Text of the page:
Factors Predictive of Use and of Benefit From Continuous Glucose Monitoring in Type 1 Diabetes

  1. Juvenile Diabetes Research Foundation Continuous Glucose Monitoring Study Group*
  1. Corresponding author: Roy W. Beck, jdrfapp{at}jaeb.org.

Abstract

OBJECTIVE To evaluate factors associated with successful use of continuous glucose monitoring (CGM) among participants with intensively treated type 1 diabetes in the Juvenile Diabetes Research Foundation Continuous Glucose Monitoring Randomized Clinical Trial.

RESEARCH DESIGN AND METHODS The 232 participants randomly assigned to the CGM group (165 with baseline A1C ≥7.0% and 67 with A1C <7.0%) were asked to use CGM on a daily basis. The associations of baseline factors and early CGM use with CGM use ≥6 days/week in the 6th month and with change in A1C from baseline to 6 months were evaluated in regression models.

RESULTS The only baseline factors found to be associated with greater CGM use in month 6 were age ≥25 years (P < 0.001) and more frequent self-reported prestudy blood glucose meter measurements per day (P < 0.001). CGM use and the percentage of CGM glucose values between 71 and 180 mg/dl during the 1st month were predictive of CGM use in month 6 (P < 0.001 and P = 0.002, respectively). More frequent CGM use was associated with a greater reduction in A1C from baseline to 6 months (P < 0.001), a finding present in all age-groups.

CONCLUSIONS After 6 months, near-daily CGM use is more frequent in intensively treated adults with type 1 diabetes than in children and adolescents, although in all age-groups near-daily CGM use is associated with a similar reduction in A1C. Frequency of blood glucose meter monitoring and initial CGM use may help predict the likelihood of long-term CGM benefit in intensively treated patients with type 1 diabetes of all ages.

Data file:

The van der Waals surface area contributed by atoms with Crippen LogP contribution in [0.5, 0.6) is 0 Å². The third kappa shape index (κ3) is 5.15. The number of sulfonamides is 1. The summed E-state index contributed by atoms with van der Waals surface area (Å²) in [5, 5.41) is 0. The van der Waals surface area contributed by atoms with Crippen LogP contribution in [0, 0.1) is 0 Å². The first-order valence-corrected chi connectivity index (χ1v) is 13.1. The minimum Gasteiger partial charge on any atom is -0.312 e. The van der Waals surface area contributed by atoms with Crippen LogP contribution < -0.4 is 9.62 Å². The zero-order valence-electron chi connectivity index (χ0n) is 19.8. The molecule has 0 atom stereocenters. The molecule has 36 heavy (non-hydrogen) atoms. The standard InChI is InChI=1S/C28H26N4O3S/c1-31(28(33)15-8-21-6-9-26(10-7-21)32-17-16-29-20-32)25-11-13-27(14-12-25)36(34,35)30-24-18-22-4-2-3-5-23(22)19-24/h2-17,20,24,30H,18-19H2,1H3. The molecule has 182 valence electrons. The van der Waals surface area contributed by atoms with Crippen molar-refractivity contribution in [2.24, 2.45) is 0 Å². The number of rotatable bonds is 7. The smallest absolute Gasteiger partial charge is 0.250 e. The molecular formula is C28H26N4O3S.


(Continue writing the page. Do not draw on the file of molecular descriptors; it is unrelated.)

Footnotes

  • *The list of members of the Writing Committee can be found in the appendix, and a complete list of the members of the Juvenile Diabetes Research Foundation Continuous Glucose Monitoring Study Group is available in an online appendix at http://care.diabetesjournals.org/cgi/content/full/dc09-0889/DC1.

  • Clinical trial reg. no. NCT00406133, clinicaltrials.gov.

  • The study was designed and conducted by the investigators who collectively wrote the manuscript and vouch for the data. The investigators had complete autonomy to analyze and report the trial results. There were no agreements concerning confidentiality of the data between the Juvenile Diabetes Research Foundation and the authors or their institutions. The Jaeb Center for Health Research had full access to all of the data in the study and takes responsibility for the integrity of the data and the accuracy of the data analysis.

  • The costs of publication of this article were defrayed in part by the payment of page charges. This article must therefore be hereby marked “advertisement” in accordance with 18 U.S.C. Section 1734 solely to indicate this fact.

    • Received May 14, 2009.
    • Accepted July 21, 2009.
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  1. Diabetes Care vol. 32 no. 11 1947-1953
  1. Online-Only Appendix
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